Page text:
There’s a lot that Christians can learn from the counselling profession. Indeed, the counselling profession has loaned its core principles from Christian wisdom and ethos. Perhaps the best way to view counselling and what it can loan back to the everyday Christian is the perspective of, ‘How does the person in need view the helping relationship?’
Christianity is about the God-centre. It is other-centric. There is nothing in counselling that suggests it is anything about the counsellor, apart from their knowledge, skill and experience to facilitate healing outcomes for the person in need.
The “helper” gene consists of six things according to Carl Rogers: empathy, warmth, genuineness, concreteness, immediacy and confrontation (to tackle the issues that are otherwise avoided).
When we begin to view the counsellor as simply a helper it de-mystifies the process of counselling and means that a large amount of good can come from it. Perhaps it’s people who already have the helper gene who are most attracted to this profession. Perhaps it should be a personality pre-requisite?
One thing is for sure, Christians are called most fundamentally to be helpers. The function of pastoral care is one of helping. Indeed, pastors are to be helpers. A great many pastors I’d suggest, however, see themselves in the A.W. Tozer mould; preacher, not pastoral carer. There is a distinction, but it is an excuse at best (and a mistake) for a pastor to resist helping when he or she can.
But, what about the everyday Christian? They too are called to help; that is to serve. Many people see this as being active in service from a church ministry perspective, but I don’t think that reaches the intent of Jesus. He’d have us more fundamentally helping as each need arose. It’s helping when on the roads, at the workplace, in the family etc.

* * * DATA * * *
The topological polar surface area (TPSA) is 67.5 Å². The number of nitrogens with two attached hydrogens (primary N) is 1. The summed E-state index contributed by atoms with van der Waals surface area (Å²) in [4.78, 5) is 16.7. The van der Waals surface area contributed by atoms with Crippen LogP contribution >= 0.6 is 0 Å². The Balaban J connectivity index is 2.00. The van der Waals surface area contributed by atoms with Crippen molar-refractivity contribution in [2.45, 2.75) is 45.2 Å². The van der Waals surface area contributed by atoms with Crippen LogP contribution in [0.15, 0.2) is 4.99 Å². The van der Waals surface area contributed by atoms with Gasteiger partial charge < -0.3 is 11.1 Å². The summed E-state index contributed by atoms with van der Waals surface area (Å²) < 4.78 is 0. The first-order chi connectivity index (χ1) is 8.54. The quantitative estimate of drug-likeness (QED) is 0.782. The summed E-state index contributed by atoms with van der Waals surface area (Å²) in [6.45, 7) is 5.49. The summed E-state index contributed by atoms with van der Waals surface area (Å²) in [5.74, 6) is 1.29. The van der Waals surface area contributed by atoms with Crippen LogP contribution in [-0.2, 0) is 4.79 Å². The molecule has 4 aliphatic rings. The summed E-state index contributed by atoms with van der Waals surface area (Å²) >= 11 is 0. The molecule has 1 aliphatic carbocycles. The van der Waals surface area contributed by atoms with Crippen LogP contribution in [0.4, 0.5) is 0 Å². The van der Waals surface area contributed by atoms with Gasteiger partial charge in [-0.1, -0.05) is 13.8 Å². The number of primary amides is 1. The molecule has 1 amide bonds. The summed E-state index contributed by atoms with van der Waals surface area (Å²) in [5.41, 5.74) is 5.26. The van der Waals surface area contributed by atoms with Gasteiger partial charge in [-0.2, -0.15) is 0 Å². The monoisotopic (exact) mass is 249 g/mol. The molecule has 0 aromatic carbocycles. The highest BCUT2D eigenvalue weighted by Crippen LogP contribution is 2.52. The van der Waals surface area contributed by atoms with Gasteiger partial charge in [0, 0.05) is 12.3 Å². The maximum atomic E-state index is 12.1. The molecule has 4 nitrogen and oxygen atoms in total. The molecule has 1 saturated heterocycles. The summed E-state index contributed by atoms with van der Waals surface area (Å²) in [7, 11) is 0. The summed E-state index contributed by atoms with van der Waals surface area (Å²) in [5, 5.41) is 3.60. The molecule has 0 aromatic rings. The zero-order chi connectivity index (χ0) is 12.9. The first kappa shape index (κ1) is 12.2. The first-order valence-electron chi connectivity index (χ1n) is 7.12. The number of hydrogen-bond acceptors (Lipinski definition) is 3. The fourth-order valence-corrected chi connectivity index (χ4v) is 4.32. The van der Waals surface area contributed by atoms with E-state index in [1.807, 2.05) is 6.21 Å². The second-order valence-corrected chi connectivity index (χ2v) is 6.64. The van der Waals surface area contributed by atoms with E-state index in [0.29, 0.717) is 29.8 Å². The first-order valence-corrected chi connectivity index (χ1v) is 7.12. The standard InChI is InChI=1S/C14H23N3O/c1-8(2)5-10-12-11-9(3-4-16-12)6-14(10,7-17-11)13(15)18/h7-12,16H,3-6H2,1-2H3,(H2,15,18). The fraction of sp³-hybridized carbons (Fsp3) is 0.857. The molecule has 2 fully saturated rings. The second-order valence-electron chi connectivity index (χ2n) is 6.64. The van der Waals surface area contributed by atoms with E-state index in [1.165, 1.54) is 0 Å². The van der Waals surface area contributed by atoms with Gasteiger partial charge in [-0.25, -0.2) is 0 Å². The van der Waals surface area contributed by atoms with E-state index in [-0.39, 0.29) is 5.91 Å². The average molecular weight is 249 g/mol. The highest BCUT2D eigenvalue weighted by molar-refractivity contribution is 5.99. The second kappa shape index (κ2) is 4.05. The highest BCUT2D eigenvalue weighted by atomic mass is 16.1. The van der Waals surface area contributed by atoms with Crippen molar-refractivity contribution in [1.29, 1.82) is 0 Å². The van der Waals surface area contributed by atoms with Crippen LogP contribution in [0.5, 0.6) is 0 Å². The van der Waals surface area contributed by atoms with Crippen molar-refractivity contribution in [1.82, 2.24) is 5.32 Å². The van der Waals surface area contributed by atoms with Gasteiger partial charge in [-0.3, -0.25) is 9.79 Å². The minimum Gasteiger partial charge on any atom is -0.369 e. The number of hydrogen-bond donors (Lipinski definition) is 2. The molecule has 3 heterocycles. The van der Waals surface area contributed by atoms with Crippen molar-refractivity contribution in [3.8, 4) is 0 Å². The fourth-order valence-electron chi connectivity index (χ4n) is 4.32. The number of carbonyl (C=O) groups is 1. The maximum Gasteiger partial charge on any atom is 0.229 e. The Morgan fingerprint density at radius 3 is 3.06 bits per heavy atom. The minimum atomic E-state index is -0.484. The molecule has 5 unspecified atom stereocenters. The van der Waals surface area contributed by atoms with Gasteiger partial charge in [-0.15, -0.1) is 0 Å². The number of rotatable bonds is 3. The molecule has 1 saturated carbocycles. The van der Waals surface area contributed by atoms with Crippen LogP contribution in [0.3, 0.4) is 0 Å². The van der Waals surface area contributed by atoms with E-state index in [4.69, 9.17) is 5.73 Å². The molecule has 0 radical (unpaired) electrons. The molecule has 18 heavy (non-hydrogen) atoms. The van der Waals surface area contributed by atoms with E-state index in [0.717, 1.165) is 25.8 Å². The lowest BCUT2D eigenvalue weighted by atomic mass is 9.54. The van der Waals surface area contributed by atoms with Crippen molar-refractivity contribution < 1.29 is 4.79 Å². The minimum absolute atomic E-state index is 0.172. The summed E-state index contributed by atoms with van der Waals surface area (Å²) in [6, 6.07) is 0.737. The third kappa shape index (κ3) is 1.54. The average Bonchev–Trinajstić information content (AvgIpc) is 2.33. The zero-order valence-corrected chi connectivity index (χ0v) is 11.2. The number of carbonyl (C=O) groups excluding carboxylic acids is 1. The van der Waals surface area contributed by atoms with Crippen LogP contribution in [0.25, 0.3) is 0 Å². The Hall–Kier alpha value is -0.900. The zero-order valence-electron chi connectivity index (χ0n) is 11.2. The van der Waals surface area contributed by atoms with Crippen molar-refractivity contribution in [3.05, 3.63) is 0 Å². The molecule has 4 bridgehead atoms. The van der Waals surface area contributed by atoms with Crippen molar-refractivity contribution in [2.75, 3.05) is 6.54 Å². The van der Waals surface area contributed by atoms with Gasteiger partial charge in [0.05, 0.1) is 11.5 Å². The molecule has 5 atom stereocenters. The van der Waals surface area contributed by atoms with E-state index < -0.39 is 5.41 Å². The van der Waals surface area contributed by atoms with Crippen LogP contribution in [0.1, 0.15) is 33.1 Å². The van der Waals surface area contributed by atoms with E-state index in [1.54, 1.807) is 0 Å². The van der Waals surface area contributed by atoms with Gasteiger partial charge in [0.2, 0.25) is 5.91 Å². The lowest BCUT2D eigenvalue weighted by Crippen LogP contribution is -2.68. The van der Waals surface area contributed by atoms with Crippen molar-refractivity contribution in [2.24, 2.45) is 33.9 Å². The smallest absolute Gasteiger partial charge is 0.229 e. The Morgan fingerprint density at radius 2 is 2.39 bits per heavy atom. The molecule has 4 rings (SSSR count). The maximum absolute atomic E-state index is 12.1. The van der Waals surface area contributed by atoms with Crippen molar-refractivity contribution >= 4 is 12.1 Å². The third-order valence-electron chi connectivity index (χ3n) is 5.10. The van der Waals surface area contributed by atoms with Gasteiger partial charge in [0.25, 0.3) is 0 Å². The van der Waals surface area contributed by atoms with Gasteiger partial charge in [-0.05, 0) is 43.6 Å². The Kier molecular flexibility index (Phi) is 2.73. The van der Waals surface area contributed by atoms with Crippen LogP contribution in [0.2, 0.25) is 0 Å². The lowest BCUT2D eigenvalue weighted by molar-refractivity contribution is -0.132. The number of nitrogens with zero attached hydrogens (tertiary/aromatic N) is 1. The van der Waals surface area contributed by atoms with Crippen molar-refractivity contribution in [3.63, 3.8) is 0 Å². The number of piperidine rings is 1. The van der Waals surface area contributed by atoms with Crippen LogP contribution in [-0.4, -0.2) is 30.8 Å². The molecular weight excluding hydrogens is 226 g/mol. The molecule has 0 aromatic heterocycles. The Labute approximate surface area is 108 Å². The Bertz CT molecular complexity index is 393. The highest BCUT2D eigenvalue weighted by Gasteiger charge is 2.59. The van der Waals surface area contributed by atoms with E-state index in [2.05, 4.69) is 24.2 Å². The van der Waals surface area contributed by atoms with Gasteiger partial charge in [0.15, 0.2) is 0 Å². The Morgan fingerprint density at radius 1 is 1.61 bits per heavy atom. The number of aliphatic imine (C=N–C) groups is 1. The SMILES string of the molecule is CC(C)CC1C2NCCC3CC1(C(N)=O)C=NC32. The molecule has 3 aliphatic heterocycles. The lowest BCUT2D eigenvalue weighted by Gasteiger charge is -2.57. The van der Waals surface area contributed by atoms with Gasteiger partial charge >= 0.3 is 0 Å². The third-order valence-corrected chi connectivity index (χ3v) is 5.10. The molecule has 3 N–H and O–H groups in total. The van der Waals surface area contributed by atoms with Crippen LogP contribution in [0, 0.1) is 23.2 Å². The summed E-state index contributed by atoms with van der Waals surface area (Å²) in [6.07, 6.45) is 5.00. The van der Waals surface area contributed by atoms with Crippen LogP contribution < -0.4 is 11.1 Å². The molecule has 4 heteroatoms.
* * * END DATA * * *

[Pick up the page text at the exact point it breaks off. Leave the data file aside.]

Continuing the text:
What does the “helper” gene look like in everyday practice? It’s giving more than legally required on the roadways to help others on their way. It’s cooperating enthusiastically with our boss and co-workers, even, especially even, with those we struggle to serve. Our work’s not finished at work. Our spouse needs help too. We must be a model helper.
Sometimes there’s too much made of the “helps” love language, like ‘I don’t speak that language too well.’ That’s simply an excuse for the lazy. The power of the will of the mind will get anyone out of their ‘lazy bones’ attitude, but it’s a personal choice.
Jesus said, “For even the Son of Man did not come to be served, but to serve, and to give his life as a ransom for many” –Matthew 10:45 (NIV). We too are to serve and to give our spiritual lives to others and to God, so that we might taste this eternal living of the filling of the Holy Spirit.
Helping is a key feature in the character of God. It’s a trait we’re designed to follow after. Are all Christ-followers counsellors? No! But all Christians should have the backdrop desire to help--if they indeed know their God.
Acknowledgement to Stephen Murgatroyd, Psychology in Action: Counselling & Helping (Leicester, England: The British Psychological Society, 1985), pp. 15-35.